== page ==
Book Talk: Love for Lydia by H.E. Bates

I found this first edition of Love for Lydia by H.E. Bates in a secondhand bookshop a few months ago and have been eager to read it ever since. I thought it an appropriate read in the run up to Valentine’s Day, so picked it up last week and finished it in a few evenings.

I have actually read Love for Lydia before, as a teenager, after watching the old television series, but I could barely remember the plot. What a joy to rediscover this wonderful book in my 30s. I think H.E. Bates is sadly underrated; his work seems to have gone out of fashion, and when I looked up a new edition of Love for Lydia on Blackwells, I was disappointed by the dreary cover. However, it’s worth getting a copy, as this book deserves to be much more widely appreciated, and it’s a brilliant read for February.

‘She had long coils of black hair that fell across her shoulders….She seemed, I thought, about fifteen. It was my first mistake about her.’ — H.E. Bates, Love for Lydia

Love for Lydia is set in the inter-war years and starts on a snowy, late February day in Evensford, a factory town in Northamptonshire. The young male protagonist, Richardson, is working as a journalist for the local newspaper (a job he loathes), and when he spies the arrival of the wealthy Aspen sisters and their niece, Lydia, who live in a beautiful house surrounded by parkland on the outskirts of town, he’s persuaded by his boss to seek an interview. So begins his friendship with Lydia Aspen, whose aunts are delighted she has the company of someone her own age. Richardson teaches Lydia how to ice-skate on the frozen river and quickly becomes infatuated with her.

As the days blossom into spring and summer, their love grows, but as autumn blazes and frosty winter nights return, Lydia grows increasingly interested in two of Richardson’s male friends. Lydia’s selfishness and Richardson’s jealousy spark events that have tragic consequences, and Richardson must come to grips with his own character and place in the world before he can fully understand his feelings for Lydia.

‘The sun went down a moment later in a plunge of wintery magnified fire that left on the ice, the snowy meadows and the cold sky a wonderful afterglow. A lichen-like green hung above the sunset, and the shadows, all across the snow, became of indigo brilliance before finally dissolving. A biting moment of dispersing day, exhilarating and almost cruel, hung in the pure stark air before the first star sparked into green sky above the sunset.’ — H.E. Bates, Love for Lydia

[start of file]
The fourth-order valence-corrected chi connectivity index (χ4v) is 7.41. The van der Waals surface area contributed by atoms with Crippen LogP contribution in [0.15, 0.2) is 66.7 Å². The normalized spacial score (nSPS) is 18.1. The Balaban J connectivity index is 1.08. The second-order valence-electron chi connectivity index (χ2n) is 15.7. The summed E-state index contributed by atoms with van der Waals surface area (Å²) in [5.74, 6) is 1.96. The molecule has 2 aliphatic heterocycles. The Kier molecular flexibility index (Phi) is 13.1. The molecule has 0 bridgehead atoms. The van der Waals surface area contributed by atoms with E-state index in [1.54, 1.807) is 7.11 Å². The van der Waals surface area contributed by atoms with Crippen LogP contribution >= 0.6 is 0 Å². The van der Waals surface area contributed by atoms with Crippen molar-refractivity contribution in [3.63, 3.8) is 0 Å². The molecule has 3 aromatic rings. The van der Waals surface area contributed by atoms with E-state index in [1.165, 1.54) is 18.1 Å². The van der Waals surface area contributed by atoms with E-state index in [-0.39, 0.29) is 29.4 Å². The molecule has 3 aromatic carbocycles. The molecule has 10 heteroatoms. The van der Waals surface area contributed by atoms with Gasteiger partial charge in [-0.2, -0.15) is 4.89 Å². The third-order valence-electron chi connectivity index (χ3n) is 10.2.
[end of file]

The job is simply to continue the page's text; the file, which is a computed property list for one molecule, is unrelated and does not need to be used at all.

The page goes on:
Love for Lydia is one of the best coming-of-age stories I have read. Elements of the story are apparently loosely autobiographical, which perhaps explains the raw, honest portrayal of the young narrator. The novel is told from the perspective of an older Richardson, who can look back on his early manhood and reflect on his own shortcomings and naivety. By the end of the book, Richardson is able to make a commitment to Lydia that speaks of maturity and mutual understanding, rather than blind puppy-love.

As always with Bates’s prose, what truly stands out are his poetic descriptions of an idealised British countryside. Richardson shares Bates’s love for flowers and landscape, and his observations of the changing seasons are breathtakingly lovely.

Ever since interviewing the fantastic Laura Freeman about her memoir on food and books, I’ve been more aware of descriptions of food in the novels I read, and here again Bates shines. From the burning hot jacket potatoes and sizzling fish and chips that Lydia and Richardson laugh over as they first get to know each other, to picnics of cheese and bread and curd tarts, and Richardson’s first taste of champagne (‘slightly on the dry side’) one memorable New Year’s Eve, Bates’s recounting of meals invariably made my mouth water.

‘That night Nancy cooked us roast sirloin, with beans and new potatoes and a lot of excellent gravy, with a dessert of tarts. There was a refreshing smell of peasmint in the air. The meat, roasted in the old range, with coal, was crisped at the edges, and you could taste the delicious fire-burnt crusty juiciness of it on the long red sides….. Tom had brought in some beer, and between beer and beef and plum-fat slices of curd-tart I began to feel blown and hot and sleepy.’ — H.E. Bates, Love for Lydia

I couldn’t recommend a better Valentine’s Day read, and if you’re still in need of a special gift for a loved one, there’s a rather gorgeous first edition, signed by the author, of Love for Lydia here. Otherwise, the paperback is available through Blackwells.

What to read next…

If you adored Love for Lydia as much as I did, here are some suggestions for what to read next:

  • The Darling Buds of May series by H.E. Bates. These five books, unlike many of Bates’s novels, are still in print, and they’re delightful reads, chronicling the adventures of the loveable Larkin family in the Kentish countryside. Start with The Darling Buds of May.
  • I Capture the Castle by Dodie Smith. Another wonderful coming of age story, this time told from the perspective of a young girl.
  • Brideshead Revisited by Evelyn Waugh. The young Charles Ryder, starstruck by the aristocratic Sebastian and Julia Flyte, has similarities to Bates’s narrator.

If you’d like to get in touch with me, you can find me on Instagram at @mirandasnotebook and @mirandasbookcase.